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Effective population size in partially clonal plants is not predicted by the number of genetic individuals
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  • Roberta Gargiulo,
  • Robin Waples,
  • Adrianna Grow,
  • Richard Shefferson,
  • Juan Viruel,
  • Michael Fay,
  • Tiiu Kull
Roberta Gargiulo
Royal Botanic Gardens Kew

Corresponding Author:[email protected]

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Robin Waples
NOAA Fisheries
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Adrianna Grow
Smith College
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Richard Shefferson
University of Tokyo
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Juan Viruel
Royal Botanic Gardens, Kew
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Michael Fay
Kew Gardens
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Tiiu Kull
Estonian University of Life Sciences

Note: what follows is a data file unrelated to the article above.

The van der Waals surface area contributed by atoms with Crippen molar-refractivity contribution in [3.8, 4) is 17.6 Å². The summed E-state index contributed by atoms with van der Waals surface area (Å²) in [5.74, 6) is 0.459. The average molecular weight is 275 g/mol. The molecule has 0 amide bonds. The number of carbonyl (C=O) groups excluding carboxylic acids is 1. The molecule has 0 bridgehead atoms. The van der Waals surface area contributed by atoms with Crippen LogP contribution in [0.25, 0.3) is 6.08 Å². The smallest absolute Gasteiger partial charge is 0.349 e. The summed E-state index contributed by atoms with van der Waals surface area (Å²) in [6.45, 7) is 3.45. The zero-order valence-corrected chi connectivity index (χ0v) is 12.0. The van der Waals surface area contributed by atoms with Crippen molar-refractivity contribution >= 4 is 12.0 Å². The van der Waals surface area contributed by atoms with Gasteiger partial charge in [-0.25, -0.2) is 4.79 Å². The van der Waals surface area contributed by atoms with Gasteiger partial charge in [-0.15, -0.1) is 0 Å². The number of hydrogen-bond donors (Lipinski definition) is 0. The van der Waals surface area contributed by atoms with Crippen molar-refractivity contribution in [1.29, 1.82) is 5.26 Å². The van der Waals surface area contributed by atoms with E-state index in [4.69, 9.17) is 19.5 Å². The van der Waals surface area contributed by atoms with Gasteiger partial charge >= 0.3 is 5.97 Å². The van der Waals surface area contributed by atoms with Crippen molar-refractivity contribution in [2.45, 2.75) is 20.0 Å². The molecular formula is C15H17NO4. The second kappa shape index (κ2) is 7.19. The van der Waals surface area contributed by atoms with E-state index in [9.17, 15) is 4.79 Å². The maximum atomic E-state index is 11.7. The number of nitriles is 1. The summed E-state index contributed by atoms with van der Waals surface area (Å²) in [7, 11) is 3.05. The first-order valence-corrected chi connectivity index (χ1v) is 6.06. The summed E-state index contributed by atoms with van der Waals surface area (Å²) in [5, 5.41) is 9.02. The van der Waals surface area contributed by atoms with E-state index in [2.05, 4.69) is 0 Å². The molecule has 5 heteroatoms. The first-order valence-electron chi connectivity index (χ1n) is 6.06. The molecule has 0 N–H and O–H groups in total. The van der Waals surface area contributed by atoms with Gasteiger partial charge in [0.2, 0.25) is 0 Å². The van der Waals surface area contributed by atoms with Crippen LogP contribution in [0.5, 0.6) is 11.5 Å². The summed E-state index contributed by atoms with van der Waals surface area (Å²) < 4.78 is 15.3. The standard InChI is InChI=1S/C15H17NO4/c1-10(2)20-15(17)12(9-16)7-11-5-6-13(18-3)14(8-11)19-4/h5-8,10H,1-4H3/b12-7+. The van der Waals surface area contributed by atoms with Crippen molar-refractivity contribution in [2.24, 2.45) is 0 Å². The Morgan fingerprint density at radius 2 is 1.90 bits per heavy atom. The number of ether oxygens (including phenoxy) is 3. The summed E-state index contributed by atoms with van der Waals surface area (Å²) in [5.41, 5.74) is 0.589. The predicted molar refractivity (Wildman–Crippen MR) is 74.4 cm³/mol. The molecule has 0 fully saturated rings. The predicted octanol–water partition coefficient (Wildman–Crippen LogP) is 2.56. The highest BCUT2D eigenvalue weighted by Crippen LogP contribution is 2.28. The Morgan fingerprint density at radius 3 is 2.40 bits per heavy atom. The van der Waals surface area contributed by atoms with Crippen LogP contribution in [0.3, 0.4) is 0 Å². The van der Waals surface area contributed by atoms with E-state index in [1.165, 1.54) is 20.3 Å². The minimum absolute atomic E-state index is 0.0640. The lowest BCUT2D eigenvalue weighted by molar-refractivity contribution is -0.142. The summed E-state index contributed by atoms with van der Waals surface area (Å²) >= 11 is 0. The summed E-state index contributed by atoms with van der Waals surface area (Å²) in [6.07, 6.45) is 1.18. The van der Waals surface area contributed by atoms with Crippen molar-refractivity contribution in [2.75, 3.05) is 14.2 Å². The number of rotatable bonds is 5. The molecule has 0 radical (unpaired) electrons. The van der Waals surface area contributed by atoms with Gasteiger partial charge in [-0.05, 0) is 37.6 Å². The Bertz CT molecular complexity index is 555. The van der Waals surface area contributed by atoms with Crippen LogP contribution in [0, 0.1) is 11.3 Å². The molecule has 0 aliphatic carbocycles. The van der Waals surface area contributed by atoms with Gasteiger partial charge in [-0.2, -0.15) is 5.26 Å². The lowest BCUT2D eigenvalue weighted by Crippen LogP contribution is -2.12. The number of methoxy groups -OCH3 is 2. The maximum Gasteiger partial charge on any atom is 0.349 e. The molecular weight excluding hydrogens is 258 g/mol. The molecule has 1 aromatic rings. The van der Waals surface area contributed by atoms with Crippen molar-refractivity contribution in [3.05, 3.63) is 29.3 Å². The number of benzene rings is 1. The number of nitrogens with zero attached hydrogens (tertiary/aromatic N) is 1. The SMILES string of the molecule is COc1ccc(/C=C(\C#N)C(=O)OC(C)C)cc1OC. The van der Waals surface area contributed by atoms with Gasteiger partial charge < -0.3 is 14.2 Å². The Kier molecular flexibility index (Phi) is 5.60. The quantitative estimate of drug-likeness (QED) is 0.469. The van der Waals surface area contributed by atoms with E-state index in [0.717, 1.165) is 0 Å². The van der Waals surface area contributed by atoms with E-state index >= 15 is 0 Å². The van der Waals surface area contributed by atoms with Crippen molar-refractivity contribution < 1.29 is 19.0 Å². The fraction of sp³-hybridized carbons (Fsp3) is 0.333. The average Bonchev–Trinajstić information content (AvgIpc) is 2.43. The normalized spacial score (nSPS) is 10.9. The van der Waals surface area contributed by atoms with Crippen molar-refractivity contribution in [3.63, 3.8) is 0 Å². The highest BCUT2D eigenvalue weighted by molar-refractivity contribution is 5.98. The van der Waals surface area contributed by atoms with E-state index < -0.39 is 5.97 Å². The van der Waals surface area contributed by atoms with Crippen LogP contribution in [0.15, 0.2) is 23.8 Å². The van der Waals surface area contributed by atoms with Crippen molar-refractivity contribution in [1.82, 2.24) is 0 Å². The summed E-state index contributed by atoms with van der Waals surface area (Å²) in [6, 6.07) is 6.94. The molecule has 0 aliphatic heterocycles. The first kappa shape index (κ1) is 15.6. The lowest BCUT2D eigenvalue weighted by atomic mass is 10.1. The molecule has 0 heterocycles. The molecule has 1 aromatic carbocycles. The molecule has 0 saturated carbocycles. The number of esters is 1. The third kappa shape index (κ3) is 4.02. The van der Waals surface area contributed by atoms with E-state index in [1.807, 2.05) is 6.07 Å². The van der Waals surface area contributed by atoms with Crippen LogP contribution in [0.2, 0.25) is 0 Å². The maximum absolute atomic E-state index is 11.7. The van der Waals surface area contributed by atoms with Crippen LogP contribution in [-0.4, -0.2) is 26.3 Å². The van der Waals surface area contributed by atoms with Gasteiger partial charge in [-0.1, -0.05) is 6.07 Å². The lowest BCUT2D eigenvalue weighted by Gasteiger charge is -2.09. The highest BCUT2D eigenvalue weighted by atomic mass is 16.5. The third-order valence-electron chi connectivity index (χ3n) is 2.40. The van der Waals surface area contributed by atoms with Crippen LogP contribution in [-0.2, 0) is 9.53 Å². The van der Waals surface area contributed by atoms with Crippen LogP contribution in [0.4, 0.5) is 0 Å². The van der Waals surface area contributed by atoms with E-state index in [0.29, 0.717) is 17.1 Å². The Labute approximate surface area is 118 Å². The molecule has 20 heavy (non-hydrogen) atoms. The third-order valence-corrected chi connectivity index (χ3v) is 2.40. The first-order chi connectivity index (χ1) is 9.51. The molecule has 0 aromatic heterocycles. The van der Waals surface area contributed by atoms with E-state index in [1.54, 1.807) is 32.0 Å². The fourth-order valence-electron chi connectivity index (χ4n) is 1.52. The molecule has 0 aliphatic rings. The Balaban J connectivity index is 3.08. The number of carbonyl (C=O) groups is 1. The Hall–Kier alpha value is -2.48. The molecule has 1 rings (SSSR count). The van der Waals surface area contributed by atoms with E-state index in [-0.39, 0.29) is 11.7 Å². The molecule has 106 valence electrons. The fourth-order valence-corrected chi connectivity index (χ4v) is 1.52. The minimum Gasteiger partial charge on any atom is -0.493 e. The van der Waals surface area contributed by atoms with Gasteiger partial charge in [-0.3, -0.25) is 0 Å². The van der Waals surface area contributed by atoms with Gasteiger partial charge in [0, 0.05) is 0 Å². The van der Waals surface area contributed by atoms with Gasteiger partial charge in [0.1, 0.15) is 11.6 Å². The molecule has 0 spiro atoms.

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Estimating effective population size (Ne) is essential for theoretical and practical applications in evolutionary biology and conservation. Nevertheless, estimates of Ne in organisms with complex life-history traits remain scarce because of the challenges associated with estimation methods. Partially clonal plants capable of vegetative (clonal) growth and sexual reproduction are a common group of organisms in which the discrepancy between the apparent number of individuals (ramets) and the number of genetic individuals (genets) may be striking, and it is unclear how this discrepancy relates to Ne. In this study, we analysed two populations of the orchid Cypripedium calceolus to understand how the rate of clonal vs. sexual reproduction impacted Ne. We sampled and genotyped >1000 ramets at microsatellites and SNPs loci, and estimated contemporary Ne with the linkage disequilibrium method, starting from the theoretical expectation that variance in reproductive success among individuals caused by clonal reproduction and by constraints on sexual reproduction would lower Ne. We considered factors potentially affecting our estimates, including using different molecular markers and sampling strategies, and pseudoreplication in genomic datasets. The magnitude of Ne/Nramets and Ne/Ngenets ratios we provide may be used as reference points for other species with similar life-history traits. Our findings demonstrate that Ne in partially clonal plants cannot be predicted based on the number of genets generated by sexual reproduction because demographic changes over time strongly influence Ne. This is especially relevant in species of conservation concern, in which population declines may not be detected by only ascertaining the number of genets.